The Australian Competition and Consumer Commission (ACCC) Chair Rod Sims recently gave a speech detailing the dominance of digital platforms online.
Our modern economy is built upon technology, with one or two major digital platforms influencing and shaping the behaviour and desires of consumers. According to Rod Sims, this makes it increasingly difficult to regulate competition whilst encouraging innovation. The ACCC initially released its Digital Platforms Inquiry in mid-2019 with recommendations focusing on (1) bargaining power imbalances in Australia between Google and Facebook, (2) issues with misinformation publication online, (3) digital privacy law concerns, and (4) ineffective regulatory compliance for online sectors. The Australian Government responded to these recommendations positively, implementing the News Media Bargaining Code, strengthening industry standards for online publication, acknowledging privacy law reform, and promoting the continued monitoring of digital platforms.
Presently, the ACCC is working through its Digital Platform Services Inquiry which aims to examine all the moving pieces of digital platforms. This involves assessing private messaging, search and social media services in Australia, app marketplaces, web browsers, and general search engines. Additionally, the inquiry looks into digital advertising technology, ad tech supply chains, transparency procedures, and competition through vertical integration in an online landscape.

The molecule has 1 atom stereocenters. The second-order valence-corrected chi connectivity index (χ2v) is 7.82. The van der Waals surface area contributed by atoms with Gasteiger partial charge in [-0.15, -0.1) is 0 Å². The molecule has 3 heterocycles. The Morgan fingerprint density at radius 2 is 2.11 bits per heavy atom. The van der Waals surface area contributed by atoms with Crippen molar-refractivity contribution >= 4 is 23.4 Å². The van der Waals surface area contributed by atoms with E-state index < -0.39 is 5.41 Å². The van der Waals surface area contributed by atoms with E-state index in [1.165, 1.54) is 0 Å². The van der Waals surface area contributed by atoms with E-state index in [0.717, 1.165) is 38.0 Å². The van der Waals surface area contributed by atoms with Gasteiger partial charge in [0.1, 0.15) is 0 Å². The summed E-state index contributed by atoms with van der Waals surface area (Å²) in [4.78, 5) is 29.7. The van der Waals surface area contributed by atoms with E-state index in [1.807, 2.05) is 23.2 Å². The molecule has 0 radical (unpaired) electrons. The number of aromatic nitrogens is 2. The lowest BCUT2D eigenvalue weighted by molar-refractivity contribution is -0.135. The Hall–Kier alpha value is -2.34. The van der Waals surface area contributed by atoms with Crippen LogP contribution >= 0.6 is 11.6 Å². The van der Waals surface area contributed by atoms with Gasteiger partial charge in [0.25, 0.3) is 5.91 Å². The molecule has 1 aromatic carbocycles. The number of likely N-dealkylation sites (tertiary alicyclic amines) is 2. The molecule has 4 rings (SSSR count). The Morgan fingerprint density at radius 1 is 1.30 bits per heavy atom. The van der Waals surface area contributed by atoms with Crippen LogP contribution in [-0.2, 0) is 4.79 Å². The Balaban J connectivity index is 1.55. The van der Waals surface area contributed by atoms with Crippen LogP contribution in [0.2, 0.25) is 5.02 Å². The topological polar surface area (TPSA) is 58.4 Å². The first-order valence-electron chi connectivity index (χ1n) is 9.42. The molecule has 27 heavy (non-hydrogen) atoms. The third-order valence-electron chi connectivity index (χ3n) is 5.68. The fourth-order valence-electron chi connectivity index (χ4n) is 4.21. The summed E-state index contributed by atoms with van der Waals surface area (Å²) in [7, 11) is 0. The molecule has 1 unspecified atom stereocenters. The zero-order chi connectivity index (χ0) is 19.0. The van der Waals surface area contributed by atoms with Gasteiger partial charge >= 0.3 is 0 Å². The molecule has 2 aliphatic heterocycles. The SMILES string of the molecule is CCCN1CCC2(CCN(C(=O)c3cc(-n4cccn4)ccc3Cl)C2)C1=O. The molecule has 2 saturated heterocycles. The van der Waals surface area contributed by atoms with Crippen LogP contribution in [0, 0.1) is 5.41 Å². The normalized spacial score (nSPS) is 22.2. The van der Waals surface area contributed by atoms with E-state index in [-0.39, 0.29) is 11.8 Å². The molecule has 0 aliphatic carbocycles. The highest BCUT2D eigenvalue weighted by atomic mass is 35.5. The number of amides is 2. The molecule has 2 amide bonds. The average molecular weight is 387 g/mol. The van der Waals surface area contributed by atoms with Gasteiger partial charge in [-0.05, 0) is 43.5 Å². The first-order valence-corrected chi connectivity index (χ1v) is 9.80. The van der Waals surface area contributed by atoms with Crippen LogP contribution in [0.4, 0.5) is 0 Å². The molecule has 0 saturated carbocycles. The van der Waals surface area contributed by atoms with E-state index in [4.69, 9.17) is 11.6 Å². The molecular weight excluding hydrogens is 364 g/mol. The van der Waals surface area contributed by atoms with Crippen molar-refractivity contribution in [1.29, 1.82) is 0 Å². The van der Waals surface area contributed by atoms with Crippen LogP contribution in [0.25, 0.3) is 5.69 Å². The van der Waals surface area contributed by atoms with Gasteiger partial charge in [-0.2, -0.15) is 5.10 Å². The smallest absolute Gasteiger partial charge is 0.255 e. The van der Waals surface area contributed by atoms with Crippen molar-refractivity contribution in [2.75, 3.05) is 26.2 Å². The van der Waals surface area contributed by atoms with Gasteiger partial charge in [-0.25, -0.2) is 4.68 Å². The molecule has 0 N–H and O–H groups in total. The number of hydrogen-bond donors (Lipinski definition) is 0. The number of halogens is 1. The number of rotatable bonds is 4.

The ACCC has seen some success in its challenges in the previous years against Google as well as Facebook, however, it is clear that Australia alone cannot restrain these major digital platforms in a competitive context. In his speech, Rod Sims mentioned that international support will be necessary to properly regulate digital platforms, citing current ‘US anti-trust bills targeting major digital platforms and the new bill on app marketplaces, the European Commission’s draft of a Digital Markets Act, Germany’s new competition legislation for digital firms, the UK’s proposal to apply new rules to particular digital firms with “strategic market status”, as well as regulatory developments in Japan and draft legislation in South Korea targeting app marketplaces.’
Similarly, consumer concerns over online app marketplaces require international collaboration. The ACCC previously instituted proceedings against the Apple App Store and Google Play store to find various practices that were unfair and detrimental to consumers. Moreover, unclear terms and conditions are having a severe impact on children who have access to mobile devices from a young age. This has resulted in several privacy and data collection breaches, as well as immoral gambling and gaming manipulation.
It is apparent that the ACCC is moving into high gear, liaising with international counterparts and regulators to rein in the dominance of digital platforms. Proper competition and consumer benefit will be incumbent on universal collaboration and only time will tell what new laws and policies will govern our digital society.